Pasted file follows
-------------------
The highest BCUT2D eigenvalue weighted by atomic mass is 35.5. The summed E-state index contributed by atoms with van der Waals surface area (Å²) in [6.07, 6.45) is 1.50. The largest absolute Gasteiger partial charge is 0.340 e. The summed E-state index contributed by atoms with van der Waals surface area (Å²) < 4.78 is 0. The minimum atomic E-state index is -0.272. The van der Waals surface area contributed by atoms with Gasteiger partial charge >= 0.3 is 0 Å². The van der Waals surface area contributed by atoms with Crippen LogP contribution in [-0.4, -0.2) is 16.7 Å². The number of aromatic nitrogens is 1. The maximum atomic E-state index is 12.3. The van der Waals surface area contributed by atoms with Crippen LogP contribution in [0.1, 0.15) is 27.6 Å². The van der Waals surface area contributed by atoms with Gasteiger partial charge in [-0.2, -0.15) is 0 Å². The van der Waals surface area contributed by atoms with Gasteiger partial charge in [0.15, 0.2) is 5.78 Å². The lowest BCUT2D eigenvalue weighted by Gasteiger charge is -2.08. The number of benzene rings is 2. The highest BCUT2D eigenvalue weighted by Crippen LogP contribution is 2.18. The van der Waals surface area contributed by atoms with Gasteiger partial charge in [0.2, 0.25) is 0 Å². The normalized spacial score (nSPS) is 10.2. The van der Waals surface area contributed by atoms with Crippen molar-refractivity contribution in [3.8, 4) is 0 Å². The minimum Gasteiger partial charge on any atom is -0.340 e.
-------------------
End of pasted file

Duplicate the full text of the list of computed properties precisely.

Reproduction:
The highest BCUT2D eigenvalue weighted by atomic mass is 35.5. The summed E-state index contributed by atoms with van der Waals surface area (Å²) in [6.07, 6.45) is 1.50. The largest absolute Gasteiger partial charge is 0.340 e. The summed E-state index contributed by atoms with van der Waals surface area (Å²) < 4.78 is 0. The minimum atomic E-state index is -0.272. The van der Waals surface area contributed by atoms with Gasteiger partial charge >= 0.3 is 0 Å². The van der Waals surface area contributed by atoms with Crippen LogP contribution in [-0.4, -0.2) is 16.7 Å². The number of aromatic nitrogens is 1. The maximum atomic E-state index is 12.3. The van der Waals surface area contributed by atoms with Crippen LogP contribution in [0.1, 0.15) is 27.6 Å². The van der Waals surface area contributed by atoms with Gasteiger partial charge in [-0.2, -0.15) is 0 Å². The van der Waals surface area contributed by atoms with Gasteiger partial charge in [0.15, 0.2) is 5.78 Å². The lowest BCUT2D eigenvalue weighted by Gasteiger charge is -2.08. The number of benzene rings is 2. The highest BCUT2D eigenvalue weighted by Crippen LogP contribution is 2.18. The van der Waals surface area contributed by atoms with Gasteiger partial charge in [0.2, 0.25) is 0 Å². The normalized spacial score (nSPS) is 10.2. The van der Waals surface area contributed by atoms with Crippen molar-refractivity contribution in [3.8, 4) is 0 Å². The minimum Gasteiger partial charge on any atom is -0.340 e.